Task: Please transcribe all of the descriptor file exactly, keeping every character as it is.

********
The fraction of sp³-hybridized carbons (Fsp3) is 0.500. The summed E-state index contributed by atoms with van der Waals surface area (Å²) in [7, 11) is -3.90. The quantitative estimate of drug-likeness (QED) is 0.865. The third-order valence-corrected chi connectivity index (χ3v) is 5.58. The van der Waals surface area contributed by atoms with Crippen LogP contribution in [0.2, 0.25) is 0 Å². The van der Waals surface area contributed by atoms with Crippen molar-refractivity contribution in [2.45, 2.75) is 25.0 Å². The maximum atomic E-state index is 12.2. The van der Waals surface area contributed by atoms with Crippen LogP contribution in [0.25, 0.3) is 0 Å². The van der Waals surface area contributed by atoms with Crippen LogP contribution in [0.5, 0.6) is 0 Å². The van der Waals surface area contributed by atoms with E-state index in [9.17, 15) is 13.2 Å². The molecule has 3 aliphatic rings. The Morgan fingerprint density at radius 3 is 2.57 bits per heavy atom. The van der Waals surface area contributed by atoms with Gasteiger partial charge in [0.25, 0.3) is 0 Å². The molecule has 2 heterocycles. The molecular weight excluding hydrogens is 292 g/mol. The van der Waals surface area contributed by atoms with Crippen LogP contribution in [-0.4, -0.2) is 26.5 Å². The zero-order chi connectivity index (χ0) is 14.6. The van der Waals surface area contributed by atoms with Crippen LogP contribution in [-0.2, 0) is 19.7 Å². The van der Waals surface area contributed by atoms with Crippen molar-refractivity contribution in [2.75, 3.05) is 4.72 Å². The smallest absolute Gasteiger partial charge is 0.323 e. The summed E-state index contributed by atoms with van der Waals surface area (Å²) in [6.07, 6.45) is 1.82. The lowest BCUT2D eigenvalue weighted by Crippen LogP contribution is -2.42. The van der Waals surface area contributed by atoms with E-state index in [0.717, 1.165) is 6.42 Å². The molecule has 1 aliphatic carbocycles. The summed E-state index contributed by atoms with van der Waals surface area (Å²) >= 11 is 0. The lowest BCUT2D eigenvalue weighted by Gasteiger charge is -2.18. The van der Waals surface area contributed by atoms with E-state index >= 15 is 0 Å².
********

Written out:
The fraction of sp³-hybridized carbons (Fsp3) is 0.500. The summed E-state index contributed by atoms with van der Waals surface area (Å²) in [7, 11) is -3.90. The quantitative estimate of drug-likeness (QED) is 0.865. The third-order valence-corrected chi connectivity index (χ3v) is 5.58. The van der Waals surface area contributed by atoms with Crippen LogP contribution in [0.2, 0.25) is 0 Å². The van der Waals surface area contributed by atoms with Crippen molar-refractivity contribution in [2.45, 2.75) is 25.0 Å². The maximum atomic E-state index is 12.2. The van der Waals surface area contributed by atoms with Crippen LogP contribution in [0.25, 0.3) is 0 Å². The van der Waals surface area contributed by atoms with Crippen LogP contribution in [0.5, 0.6) is 0 Å². The van der Waals surface area contributed by atoms with E-state index in [9.17, 15) is 13.2 Å². The molecule has 3 aliphatic rings. The Morgan fingerprint density at radius 3 is 2.57 bits per heavy atom. The van der Waals surface area contributed by atoms with Gasteiger partial charge in [0.25, 0.3) is 0 Å². The molecule has 2 heterocycles. The molecular weight excluding hydrogens is 292 g/mol. The van der Waals surface area contributed by atoms with Crippen LogP contribution in [-0.4, -0.2) is 26.5 Å². The zero-order chi connectivity index (χ0) is 14.6. The van der Waals surface area contributed by atoms with Crippen LogP contribution in [-0.2, 0) is 19.7 Å². The van der Waals surface area contributed by atoms with Crippen molar-refractivity contribution in [2.75, 3.05) is 4.72 Å². The smallest absolute Gasteiger partial charge is 0.323 e. The summed E-state index contributed by atoms with van der Waals surface area (Å²) in [6.07, 6.45) is 1.82. The lowest BCUT2D eigenvalue weighted by Crippen LogP contribution is -2.42. The van der Waals surface area contributed by atoms with E-state index in [0.717, 1.165) is 6.42 Å². The molecule has 1 aliphatic carbocycles. The summed E-state index contributed by atoms with van der Waals surface area (Å²) >= 11 is 0. The lowest BCUT2D eigenvalue weighted by Gasteiger charge is -2.18. The van der Waals surface area contributed by atoms with E-state index >= 15 is 0 Å².